A recent study concerning a herd of bighorn sheep that call the Kicking Horse Canyon home has identified several limiting factors to the population, according to the studies author, Meg Langley, a Golden resident and local biologist.
According to the study, identification of limiting factor can help inform management decisions of the herd, which can help reduce the risks faced by the free-ranging wildlife in the canyon.
Langley says that the major takeaway is that highway mortality is one of the most pressing issues facing the population of sheep in the canyon.
“With the highway being twinned, everyones going to be going a whole lot faster, it’s going to potentially be more of an issue,” said Langley.
“I want to highlight that as a concern. We don’t know how to solve this issue other than encouraging people to slow down.”
Langley says that there’s strong evidence that more signage will encourage people to slow down when travelling through the canyon and has been advocating for more signage along the Trans-Canada Highway.
She also says that with the upcoming highway construction, she’s hoping that it will bring more attention to the herd of sheep that call that stretch of land home.
According to her, bighorn sheep are blue-listed, meaning they are considered a species that is vulnerable in their locale and is of special concern.
The bighorn sheep population in the canyon is unique in that Langley says they probably would not be there if they hadn’t had their feed supplemented over the last 30 years.
According to Langley, bighorn sheep were not native to the area, with records of one or two cropping up throughout the 70s before the herd permanently took up residence by the highway in 1986. She says the herd was originally about 50 strong, but their current numbers are closer to a dozen.
She says in the past, there have been efforts to move the herd to a safer location that is more suitable to the sheep, stating that the canyon is not a habitat that is conducive with the regular patterns and needs of most bighorn sheep herds. About 33 sheep being moved between 2007 and 2009 in an effort to relocate the herd to a safer location. To her knowledge, all the sheep died after being moved, as they don’t fare well with relocation.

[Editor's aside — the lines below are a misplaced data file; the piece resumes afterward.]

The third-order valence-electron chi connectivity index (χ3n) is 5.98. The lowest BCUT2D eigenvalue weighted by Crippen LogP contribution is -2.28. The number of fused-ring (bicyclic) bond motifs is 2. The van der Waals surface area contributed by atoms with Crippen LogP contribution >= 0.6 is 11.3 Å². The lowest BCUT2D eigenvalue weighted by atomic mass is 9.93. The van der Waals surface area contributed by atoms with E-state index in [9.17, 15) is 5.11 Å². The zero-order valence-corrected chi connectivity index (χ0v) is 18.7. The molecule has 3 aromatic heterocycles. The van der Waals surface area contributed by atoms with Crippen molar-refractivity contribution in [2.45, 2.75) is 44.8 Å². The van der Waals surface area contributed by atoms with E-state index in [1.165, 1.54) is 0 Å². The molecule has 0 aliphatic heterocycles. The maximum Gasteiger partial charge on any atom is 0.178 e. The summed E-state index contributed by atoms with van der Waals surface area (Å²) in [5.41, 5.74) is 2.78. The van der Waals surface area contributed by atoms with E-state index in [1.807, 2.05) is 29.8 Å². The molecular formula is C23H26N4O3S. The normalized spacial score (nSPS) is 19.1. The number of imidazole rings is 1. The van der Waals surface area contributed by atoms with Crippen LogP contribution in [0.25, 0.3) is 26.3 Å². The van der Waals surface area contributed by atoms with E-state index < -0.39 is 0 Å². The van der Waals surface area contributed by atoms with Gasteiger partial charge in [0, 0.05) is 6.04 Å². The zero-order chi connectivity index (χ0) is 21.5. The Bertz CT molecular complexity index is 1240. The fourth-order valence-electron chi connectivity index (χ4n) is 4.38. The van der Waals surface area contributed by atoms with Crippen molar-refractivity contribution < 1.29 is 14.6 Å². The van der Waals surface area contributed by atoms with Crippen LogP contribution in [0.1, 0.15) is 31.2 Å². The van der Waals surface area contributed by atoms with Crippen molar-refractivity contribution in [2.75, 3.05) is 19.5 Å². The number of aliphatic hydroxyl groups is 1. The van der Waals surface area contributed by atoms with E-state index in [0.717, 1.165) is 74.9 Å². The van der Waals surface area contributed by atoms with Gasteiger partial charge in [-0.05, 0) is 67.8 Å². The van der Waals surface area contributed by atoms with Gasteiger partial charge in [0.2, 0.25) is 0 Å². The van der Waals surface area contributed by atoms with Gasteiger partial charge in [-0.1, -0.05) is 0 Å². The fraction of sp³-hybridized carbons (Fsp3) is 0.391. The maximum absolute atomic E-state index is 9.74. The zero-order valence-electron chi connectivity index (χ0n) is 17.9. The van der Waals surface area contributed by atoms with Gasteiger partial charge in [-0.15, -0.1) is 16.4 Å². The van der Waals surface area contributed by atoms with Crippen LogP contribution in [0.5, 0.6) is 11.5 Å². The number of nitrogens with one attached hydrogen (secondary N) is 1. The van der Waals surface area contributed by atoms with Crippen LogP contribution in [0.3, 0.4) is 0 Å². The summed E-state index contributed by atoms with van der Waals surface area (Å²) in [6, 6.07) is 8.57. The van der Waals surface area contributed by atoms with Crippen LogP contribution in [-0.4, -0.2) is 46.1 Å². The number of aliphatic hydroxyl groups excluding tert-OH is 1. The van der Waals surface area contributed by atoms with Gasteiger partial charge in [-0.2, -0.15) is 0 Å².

While it wasn’t in her published study, Langley says that the current herd of sheep have adapted to their environment, with some genetic differences from other bighorn sheep in the area, such as those in Radium.
“It’s actually really neat, the eat more shrubs and birch and a bunch of stuff that they wouldn’t normally, which shows how hardy they are and how they are so adaptable,” said Langley.
She says that she hopes that the people of Golden will take interest in the sheep, especially as the highway project moves forward, as they’re a recognizable animal that can be seen from the outskirts of town.
“They’re just such a cool animal, it really adds to the biodiversity of the region and people love to see them,” said Langley.
“There’s also not to many of them left anymore, so we have to do what we can to keep those that are here alive.”
The study was funded by the Columbia-Schuswap Regional District, with a $6,000 grant and rom the Public Conversation Assistance Fund, with an additional $3,800.
The full report is available on the Wildsight website.